Walk through the crumbling red-brick doorway and you’ll find a staircase that leads up to walkways on the higher levels of the building. From here you’ll enjoy amazing views of Rio’s Centro business district, Sugarloaf Mountain and the Rio-Niterói Bridge. You’ll also find a small café which hosts occasional live performances, and a small art museum, Museu Chácara do Céu, is just next door, making a nice double-bill.
Where: Rua Murtinho Nobre, 169
Getting there: Bus: 006, 007, 014
Morro da Conceição
Divine intervention or blind luck? No one really knows how or why, but in a city that hasn’t always looked after its historic buildings, Morro da Conceição somehow escaped the effects of modernization that scarred so many historical areas of the city.
As you stroll the streets of this “morro”, which translates to a hill, you’ll be rewarded with a host of treasures: beautifully preserved houses decorated with hand-painted tiles, local artists’ studios and views of the city when you reach the top. And if all that walking makes you thirsty, stop in at Imaculada – a beautiful little bar that doubles as a gallery for the many local artists.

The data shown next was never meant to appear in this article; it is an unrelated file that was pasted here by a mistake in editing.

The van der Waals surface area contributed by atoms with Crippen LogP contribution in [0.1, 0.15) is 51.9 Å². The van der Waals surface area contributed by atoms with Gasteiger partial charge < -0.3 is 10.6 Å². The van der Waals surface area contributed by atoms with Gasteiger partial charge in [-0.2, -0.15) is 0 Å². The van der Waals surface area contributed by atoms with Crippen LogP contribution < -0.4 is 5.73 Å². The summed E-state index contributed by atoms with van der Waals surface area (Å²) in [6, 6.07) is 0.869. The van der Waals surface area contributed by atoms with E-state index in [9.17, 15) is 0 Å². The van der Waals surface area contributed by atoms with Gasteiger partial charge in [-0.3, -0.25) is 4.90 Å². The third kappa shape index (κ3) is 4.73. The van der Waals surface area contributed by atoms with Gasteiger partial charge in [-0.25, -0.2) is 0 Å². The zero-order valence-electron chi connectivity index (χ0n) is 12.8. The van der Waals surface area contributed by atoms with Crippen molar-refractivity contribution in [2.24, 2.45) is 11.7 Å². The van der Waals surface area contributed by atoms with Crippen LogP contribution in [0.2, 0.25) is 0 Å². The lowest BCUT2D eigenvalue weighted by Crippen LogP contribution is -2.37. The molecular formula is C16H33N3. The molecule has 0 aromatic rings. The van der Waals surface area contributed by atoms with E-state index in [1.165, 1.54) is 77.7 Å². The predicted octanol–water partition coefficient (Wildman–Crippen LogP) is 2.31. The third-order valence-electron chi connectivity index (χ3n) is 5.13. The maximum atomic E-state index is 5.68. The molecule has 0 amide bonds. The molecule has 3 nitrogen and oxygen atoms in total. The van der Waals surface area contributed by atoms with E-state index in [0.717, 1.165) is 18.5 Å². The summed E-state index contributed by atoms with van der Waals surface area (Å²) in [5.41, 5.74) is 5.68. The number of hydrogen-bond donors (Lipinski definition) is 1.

Where: Morro da Conceição
Nearest station: Uruguaiana
Theatro Municipal is clearly trying to impress you: six huge stone columns, three massive doors and enough gold leaf to make Tutankhamun feel insecure. This beautiful theater, built in the early 20th century, stages ballets, contemporary dance and classical music performances.
A night at the Theatro Municipal is a great excuse to dress up -– don’t even think of showing up in shorts and flip flops! –- but it is still surprisingly affordable. Seats in the Galeria cost as little as R$ 10. If you’d like to take a peek, try one of the 45 minute guided tours.